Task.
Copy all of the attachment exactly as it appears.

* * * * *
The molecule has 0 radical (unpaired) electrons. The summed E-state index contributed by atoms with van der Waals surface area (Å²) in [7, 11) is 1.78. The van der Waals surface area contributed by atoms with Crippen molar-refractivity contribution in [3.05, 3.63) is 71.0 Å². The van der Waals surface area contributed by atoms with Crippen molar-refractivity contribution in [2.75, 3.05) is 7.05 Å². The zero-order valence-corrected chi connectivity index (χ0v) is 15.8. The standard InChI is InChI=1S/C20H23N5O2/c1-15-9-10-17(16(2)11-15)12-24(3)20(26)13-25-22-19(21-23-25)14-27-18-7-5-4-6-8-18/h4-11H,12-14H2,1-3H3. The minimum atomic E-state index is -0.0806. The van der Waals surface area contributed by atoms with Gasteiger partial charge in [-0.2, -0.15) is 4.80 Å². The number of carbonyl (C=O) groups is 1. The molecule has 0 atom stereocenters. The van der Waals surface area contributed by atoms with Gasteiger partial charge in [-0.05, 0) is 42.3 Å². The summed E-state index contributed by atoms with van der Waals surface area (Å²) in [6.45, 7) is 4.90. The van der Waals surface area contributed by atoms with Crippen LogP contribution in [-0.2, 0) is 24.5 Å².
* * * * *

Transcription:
The molecule has 0 radical (unpaired) electrons. The summed E-state index contributed by atoms with van der Waals surface area (Å²) in [7, 11) is 1.78. The van der Waals surface area contributed by atoms with Crippen molar-refractivity contribution in [3.05, 3.63) is 71.0 Å². The van der Waals surface area contributed by atoms with Crippen molar-refractivity contribution in [2.75, 3.05) is 7.05 Å². The zero-order valence-corrected chi connectivity index (χ0v) is 15.8. The standard InChI is InChI=1S/C20H23N5O2/c1-15-9-10-17(16(2)11-15)12-24(3)20(26)13-25-22-19(21-23-25)14-27-18-7-5-4-6-8-18/h4-11H,12-14H2,1-3H3. The minimum atomic E-state index is -0.0806. The van der Waals surface area contributed by atoms with Gasteiger partial charge in [-0.2, -0.15) is 4.80 Å². The number of carbonyl (C=O) groups is 1. The molecule has 0 atom stereocenters. The van der Waals surface area contributed by atoms with Gasteiger partial charge in [-0.05, 0) is 42.3 Å². The summed E-state index contributed by atoms with van der Waals surface area (Å²) in [6.45, 7) is 4.90. The van der Waals surface area contributed by atoms with Crippen LogP contribution in [-0.2, 0) is 24.5 Å².